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Chapter 21

HYDROCRACKING
Patrice Angela G. Abrea

History
Initial units came up during World War II for supplying
gasoline to Europe and America
Initial catalysts used were natural clays and operating
pressures were about 250 kg/cm2g
Continuous developments in catalysts has resulted in
lower pressure operation to produce desired quality
products
At present, more than 150 units are operating worldwide

Hydrocracking
Purpose: To process gas oil to break carbon- carbon
bonds of large
aromatic compounds and
remove contaminants
Hydrogenation (addition of hydrogen)
Cracking (carbon- carbon scission) of aromatic
bonds
Intent to create middle distillate products, not
gasoline range products

Primary Functions of Hydrogen:


Prevents the formation of polycyclic aromatic
compounds
Reduces tar formation
Prevents buildups of coke in the catalyst
Converts sulfur and nitrogen compounds present in the
feedstock by hydrogen sulfide and ammonia
Achieving high cetane number fuel

Hydrocracking Benefits
Produce Low Sulfur Products
Improves Combustion Quality of Products
Improves Downstream Processing
Middle Distillate yield is 80% compared to 45% in FCC
No coke or by- products

Feedstocks
Refractory (aromatic streams)
Coker oils
Cycle oils
Gas oils
Thermally cracked stocks
Solvent deasphalted residual oils
Straight run naphthas
Cracked naphthas

Catalysts
Acid sites (Amorphous Silica alumina, crystalline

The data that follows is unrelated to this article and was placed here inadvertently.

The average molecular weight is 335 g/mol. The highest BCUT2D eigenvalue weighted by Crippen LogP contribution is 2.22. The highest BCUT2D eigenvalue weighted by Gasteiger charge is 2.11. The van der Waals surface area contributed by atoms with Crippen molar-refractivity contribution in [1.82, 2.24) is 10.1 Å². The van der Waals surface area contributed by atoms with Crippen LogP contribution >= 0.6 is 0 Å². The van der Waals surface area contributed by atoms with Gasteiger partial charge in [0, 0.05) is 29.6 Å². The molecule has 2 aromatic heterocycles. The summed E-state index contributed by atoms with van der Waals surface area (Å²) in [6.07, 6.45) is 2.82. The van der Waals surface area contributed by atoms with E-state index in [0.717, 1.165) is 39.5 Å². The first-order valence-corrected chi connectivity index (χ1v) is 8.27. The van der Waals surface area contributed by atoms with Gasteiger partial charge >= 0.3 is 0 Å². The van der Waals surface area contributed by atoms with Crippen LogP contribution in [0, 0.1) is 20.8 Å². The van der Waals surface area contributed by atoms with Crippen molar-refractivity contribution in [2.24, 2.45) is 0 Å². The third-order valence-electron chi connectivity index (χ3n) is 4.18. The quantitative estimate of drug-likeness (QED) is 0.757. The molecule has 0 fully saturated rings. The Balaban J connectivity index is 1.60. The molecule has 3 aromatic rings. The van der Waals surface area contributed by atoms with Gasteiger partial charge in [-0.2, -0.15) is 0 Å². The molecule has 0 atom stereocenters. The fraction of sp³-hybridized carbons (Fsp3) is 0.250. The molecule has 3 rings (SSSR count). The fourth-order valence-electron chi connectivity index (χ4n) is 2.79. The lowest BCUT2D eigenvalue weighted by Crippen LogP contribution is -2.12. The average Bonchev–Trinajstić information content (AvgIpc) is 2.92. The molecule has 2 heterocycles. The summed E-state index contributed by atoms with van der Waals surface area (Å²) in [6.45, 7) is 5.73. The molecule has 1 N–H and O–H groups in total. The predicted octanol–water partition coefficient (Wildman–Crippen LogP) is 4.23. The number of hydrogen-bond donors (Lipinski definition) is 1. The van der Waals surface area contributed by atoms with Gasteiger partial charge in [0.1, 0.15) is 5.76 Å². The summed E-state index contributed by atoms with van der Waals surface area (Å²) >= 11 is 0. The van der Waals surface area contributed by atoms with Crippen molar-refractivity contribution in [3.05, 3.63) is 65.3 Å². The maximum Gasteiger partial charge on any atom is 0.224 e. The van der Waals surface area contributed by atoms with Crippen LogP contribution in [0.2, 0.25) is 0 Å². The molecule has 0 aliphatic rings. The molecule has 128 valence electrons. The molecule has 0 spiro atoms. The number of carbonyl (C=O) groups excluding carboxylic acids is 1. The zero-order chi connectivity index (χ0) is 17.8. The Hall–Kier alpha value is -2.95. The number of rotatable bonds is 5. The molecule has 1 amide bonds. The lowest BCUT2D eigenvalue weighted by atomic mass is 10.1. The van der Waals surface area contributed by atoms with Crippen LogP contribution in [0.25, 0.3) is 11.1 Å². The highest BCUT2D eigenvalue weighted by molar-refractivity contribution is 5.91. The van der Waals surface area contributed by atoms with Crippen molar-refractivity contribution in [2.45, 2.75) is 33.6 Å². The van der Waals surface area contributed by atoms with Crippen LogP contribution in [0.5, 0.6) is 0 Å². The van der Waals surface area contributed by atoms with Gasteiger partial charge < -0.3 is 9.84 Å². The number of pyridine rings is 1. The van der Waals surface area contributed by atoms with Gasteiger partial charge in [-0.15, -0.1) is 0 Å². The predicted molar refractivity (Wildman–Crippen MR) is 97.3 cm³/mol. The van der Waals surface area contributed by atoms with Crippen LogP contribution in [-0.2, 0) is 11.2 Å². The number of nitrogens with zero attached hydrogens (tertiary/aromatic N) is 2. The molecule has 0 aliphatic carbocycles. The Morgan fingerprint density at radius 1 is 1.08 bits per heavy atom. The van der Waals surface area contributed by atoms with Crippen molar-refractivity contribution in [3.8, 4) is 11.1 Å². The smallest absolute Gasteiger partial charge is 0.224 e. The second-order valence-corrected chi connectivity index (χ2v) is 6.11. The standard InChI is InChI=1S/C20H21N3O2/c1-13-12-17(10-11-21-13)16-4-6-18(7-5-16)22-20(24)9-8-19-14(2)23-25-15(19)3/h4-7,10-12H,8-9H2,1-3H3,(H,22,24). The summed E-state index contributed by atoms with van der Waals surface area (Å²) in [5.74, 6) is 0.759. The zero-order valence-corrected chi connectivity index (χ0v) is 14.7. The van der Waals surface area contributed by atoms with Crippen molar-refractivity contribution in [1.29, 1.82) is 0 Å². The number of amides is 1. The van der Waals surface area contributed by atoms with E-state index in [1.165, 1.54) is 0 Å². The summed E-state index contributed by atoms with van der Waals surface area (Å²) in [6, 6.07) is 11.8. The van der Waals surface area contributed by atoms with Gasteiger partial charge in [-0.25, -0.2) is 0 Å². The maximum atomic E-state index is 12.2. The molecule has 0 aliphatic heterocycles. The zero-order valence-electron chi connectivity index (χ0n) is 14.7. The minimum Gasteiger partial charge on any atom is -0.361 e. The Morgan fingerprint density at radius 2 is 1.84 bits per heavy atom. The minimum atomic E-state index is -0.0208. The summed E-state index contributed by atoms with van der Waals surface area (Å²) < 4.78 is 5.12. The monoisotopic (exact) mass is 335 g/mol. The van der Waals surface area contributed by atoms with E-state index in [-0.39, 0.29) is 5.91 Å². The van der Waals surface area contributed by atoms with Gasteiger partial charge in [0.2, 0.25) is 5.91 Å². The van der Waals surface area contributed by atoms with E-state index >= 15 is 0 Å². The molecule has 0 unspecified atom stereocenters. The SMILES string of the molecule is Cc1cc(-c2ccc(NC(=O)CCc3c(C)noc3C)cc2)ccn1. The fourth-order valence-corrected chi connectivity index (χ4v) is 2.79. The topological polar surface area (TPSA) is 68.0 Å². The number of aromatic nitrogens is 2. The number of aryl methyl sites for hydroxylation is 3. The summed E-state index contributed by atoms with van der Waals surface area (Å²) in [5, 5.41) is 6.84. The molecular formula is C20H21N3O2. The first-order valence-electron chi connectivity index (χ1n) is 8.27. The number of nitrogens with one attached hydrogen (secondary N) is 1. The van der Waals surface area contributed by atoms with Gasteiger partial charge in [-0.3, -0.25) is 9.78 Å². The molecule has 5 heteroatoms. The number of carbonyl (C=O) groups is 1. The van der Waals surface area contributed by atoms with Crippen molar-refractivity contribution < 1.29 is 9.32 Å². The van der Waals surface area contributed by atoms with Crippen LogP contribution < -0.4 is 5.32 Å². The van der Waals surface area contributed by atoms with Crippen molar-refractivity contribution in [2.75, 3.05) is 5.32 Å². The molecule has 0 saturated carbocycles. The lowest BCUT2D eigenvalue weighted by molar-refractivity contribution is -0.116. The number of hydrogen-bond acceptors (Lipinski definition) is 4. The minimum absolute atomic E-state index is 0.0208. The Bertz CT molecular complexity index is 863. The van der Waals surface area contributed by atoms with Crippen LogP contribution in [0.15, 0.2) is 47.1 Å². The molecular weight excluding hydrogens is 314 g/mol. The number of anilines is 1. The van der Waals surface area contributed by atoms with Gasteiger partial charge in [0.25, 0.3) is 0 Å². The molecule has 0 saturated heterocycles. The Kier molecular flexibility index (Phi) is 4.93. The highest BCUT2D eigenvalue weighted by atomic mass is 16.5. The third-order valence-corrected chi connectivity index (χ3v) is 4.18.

zeolites, mixture of crystalline zeolite and amorphous
oxides)
- provide cracking activity
Metal sites (noble metals like palladium and platinum,
or non noble metal sufides like nickel, cobalt,
molybdenum, or tungsten)
- provide hydrogenation- dehydrogenation activities

Catalyst Poisons
Temporary poisons
Ammonia
Asphaltene, coke
Permanent Poison
Metals

Products
LPG
Motor gasoline
Reformer feeds
Aviation turbine fuel
Diesel fuels
Heating oils
Solvent and thinners
Lube oil
FCC Feed

Process Design
All hydrocracking processes are characterized by the
fact that in a catalytic operation under relatively high
hydrogen pressure, a heavy oil is treated to give products
of lower molecular weight.

Single- Stage, Once Through


Hydrocracker
Uses only one reactor
Any uncracked residual hydrocarbon oil from the bottom
of the reaction product fractionation tower is not
recycled for further cracking
Either the feedstock must first be hydrotreated to
remove ammonia, and hydrogen sulfide of the catalyst
used in the single reactor must be capable of both
hydrotreating and hydrocracking
60- 70% conversion

Single- Stage Hydrocracker with


Recycle
The uncracked residual hydrocarbon oil from the bottom
of the reaction product fractionation tower is recycled
back into the single reactor for further cracking
Either the feedstock must be hydrotreated and the
catalysts must be capable of both hydrotreating and
hydrocracking
97% conversion

Two- Stage Hydrocracker


Uses two reactors
The residual hydrocarbon oil from the bottom of the reaction
product fractionation tower is recycled back into the second
reactor for further cracking
The first- stage reactor accomplishes both hydrotreating
and hydrocracking
The second- stage reactor feed is virtually free of ammonia
and hydrogen sulfide
This permits the use of high performance noble metal
(palladium, platinum) catalysts which are susceptible to
poisoning by sulfur or nitrogen compunds
100% conversion